By Kenneth Changpertitum
Sunday morning’s blast near the foreign ministry headquarters in Cairo, which killed three security personnel and injured seven others, has been met with widespread condemnation.
Denouncement of the attack has come from across the political spectrum, from government ministries to human rights groups, from foreign dignitaries and the United Nations, to the Anti-Coup Alliance and the Muslim Brotherhood.
Government officials reiterated their commitment to hold steadfast in their fight against terrorism.
On the Egyptian State Information Service website President Abdel Fattah Al-Sisi called for a “comprehensive strategy” to deal with the problem of terrorism. He drew a parallel between the current war in Iraq and Syria and the possibility of a “civil war” in Egypt.
“I warned about the great danger a year ago,” he said. “But it was not clear to others until the events in Iraq and the ISIS [Islamic State in Iraq and the Sham] group swept over much of that country.”
In past the government has blamed the Brotherhood for militant attacks saying the group had chosen confrontation.
The Brotherhood has repeatedly rejected that claim. In a Monday statement the group condemned Sunday’s attack, emphasising once again their rejection of violence.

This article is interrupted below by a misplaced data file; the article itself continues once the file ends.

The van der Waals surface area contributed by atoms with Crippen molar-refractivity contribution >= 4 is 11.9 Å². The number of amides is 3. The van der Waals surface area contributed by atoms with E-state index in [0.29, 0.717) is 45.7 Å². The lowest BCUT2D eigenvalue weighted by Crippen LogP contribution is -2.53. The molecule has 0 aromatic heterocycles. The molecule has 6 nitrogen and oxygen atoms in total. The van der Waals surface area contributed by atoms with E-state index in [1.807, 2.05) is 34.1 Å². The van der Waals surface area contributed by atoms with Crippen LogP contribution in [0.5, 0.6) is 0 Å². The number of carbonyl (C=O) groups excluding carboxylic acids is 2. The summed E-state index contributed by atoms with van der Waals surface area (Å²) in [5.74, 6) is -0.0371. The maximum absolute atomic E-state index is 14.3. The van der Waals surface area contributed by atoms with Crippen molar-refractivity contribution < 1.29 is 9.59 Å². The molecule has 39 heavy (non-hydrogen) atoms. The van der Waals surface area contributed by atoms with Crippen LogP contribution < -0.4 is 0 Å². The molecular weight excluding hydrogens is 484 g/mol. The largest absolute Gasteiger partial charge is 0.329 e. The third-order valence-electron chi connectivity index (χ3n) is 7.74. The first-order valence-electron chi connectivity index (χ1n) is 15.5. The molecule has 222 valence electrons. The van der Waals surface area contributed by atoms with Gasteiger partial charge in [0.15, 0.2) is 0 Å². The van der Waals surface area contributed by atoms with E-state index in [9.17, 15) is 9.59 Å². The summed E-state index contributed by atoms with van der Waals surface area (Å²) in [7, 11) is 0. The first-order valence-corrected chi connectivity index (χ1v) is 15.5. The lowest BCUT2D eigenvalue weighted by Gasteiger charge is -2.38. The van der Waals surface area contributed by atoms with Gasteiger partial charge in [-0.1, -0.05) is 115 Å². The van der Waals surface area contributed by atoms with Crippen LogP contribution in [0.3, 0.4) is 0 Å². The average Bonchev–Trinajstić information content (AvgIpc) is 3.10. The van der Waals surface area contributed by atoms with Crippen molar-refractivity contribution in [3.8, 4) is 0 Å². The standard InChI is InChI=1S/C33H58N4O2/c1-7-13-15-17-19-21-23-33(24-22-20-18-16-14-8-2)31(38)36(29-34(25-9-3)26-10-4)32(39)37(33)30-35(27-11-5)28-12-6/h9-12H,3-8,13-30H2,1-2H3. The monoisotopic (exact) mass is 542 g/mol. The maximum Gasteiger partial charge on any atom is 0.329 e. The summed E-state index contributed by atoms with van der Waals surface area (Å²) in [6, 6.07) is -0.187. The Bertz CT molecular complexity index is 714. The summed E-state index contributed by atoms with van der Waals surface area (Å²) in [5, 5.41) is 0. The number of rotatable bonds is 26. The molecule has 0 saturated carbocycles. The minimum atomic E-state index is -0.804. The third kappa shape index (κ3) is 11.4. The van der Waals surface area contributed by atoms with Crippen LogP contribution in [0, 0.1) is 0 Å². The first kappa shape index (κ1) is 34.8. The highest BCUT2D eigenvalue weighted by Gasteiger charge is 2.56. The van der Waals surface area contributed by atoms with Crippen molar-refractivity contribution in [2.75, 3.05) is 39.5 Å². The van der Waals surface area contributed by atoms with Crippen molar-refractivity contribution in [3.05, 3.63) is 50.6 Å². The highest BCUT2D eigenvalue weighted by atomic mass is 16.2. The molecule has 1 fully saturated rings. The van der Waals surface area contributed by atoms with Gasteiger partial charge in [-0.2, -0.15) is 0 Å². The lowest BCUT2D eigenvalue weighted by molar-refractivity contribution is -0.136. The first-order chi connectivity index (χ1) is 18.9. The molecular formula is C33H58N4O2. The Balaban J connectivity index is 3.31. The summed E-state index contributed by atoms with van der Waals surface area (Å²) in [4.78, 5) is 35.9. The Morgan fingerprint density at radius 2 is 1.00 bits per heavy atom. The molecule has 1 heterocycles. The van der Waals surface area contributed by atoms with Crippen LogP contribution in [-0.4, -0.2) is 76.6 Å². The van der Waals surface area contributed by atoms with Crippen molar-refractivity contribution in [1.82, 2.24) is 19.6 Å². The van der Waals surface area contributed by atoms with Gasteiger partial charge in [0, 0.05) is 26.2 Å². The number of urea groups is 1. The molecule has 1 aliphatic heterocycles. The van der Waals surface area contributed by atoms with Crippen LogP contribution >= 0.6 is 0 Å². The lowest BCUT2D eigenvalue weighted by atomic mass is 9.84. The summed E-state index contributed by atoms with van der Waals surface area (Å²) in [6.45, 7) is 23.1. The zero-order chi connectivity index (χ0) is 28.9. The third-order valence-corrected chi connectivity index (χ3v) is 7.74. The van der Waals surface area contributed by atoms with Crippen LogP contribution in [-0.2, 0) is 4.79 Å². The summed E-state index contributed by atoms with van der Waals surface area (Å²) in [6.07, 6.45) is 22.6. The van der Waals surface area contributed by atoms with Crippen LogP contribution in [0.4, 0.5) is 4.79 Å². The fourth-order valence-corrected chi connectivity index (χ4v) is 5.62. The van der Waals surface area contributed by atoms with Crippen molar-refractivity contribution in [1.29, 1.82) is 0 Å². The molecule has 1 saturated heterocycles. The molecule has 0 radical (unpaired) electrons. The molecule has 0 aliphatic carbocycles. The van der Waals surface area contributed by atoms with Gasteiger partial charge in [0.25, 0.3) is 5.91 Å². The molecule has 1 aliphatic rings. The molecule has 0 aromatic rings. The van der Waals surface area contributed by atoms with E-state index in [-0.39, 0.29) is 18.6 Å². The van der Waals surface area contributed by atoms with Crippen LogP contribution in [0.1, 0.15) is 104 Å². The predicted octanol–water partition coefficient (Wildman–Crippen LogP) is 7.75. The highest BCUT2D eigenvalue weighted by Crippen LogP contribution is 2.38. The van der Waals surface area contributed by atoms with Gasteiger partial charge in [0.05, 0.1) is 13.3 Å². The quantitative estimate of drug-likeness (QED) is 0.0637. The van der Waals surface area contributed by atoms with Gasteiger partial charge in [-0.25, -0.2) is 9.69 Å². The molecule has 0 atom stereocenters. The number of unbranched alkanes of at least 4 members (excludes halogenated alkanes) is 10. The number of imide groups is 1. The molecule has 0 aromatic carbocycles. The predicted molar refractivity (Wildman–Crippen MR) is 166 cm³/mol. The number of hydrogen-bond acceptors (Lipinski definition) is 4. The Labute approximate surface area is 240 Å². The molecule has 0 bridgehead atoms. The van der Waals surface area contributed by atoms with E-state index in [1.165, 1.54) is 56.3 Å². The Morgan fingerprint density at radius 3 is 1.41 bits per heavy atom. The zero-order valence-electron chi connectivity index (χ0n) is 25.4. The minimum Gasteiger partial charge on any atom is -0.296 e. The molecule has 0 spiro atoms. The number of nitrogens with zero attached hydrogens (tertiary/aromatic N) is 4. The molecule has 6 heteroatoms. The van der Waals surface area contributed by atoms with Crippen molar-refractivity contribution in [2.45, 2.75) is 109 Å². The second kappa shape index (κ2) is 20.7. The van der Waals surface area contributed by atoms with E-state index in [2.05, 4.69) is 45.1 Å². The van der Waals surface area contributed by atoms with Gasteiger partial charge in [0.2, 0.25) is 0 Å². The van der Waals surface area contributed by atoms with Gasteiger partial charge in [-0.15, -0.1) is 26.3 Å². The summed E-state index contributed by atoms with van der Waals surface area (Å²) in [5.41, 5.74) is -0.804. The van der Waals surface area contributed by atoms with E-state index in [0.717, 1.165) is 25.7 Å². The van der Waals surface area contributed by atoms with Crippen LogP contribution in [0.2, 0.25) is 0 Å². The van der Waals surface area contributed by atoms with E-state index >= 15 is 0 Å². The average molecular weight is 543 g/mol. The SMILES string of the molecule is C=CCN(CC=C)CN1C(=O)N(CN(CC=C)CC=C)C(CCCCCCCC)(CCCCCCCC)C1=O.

Gamal Heshmat, a leader in the movement said on the group’s website: “The Muslim Brotherhood is innocent of any acts of violence or terrorism in Egypt. Responsibility for those falls squarely on the military junta,” accusing the current government of the explosions “to justify Western intervention against Islamists in Egypt and the whole region.”
The Egyptian Organization for Human Rights (EOHR) called for “the quick arrest of the perpetrators and their punishment through the maximum penalty.”
The EOHR also urged “the Egyptian authorities to quickly arrest those involved in these incidents, refer them to a fair and transparent trial, punish them, and protect the police and the army, who are assaulted from these groups which systematically commit these crimes.”
The Ministry of Foreign Affairs said in a statement that the attacks would not weaken the resolve of the Egyptian state “in the fight against extremist groups and the eradication of terrorism from the Egyptian society.”
Foreign Minister Sameh Shoukry received a phone call from his Jordanian counterpart Nasser Judah, who expressed his sympathy to the families of the officers killed and offered his “best wishes for a speedy recovery for the injured”.
Catherine Ashton, EU High Representative for Foreign Affairs, said: “We are greatly concerned by the bombing incident at the Egyptian Ministry of Foreign Affairs.”
“Our thoughts are with the victims of this heinous act, and their families. We reiterate the EU’s condemnation of terrorism in all its forms,” she added.
The United Kingdom Foreign Secretary Philip Hammond also offered his condolences and said: “Our thoughts are with the families and friends of the victims. The UK is committed to working with the Egyptian government to defeat terrorism.”
In a meeting with Al-Sisi, the Secretary General of the United Nations Ban Ki-moon also condemned the deadly attack and conveyed his condolences to the families of the victims.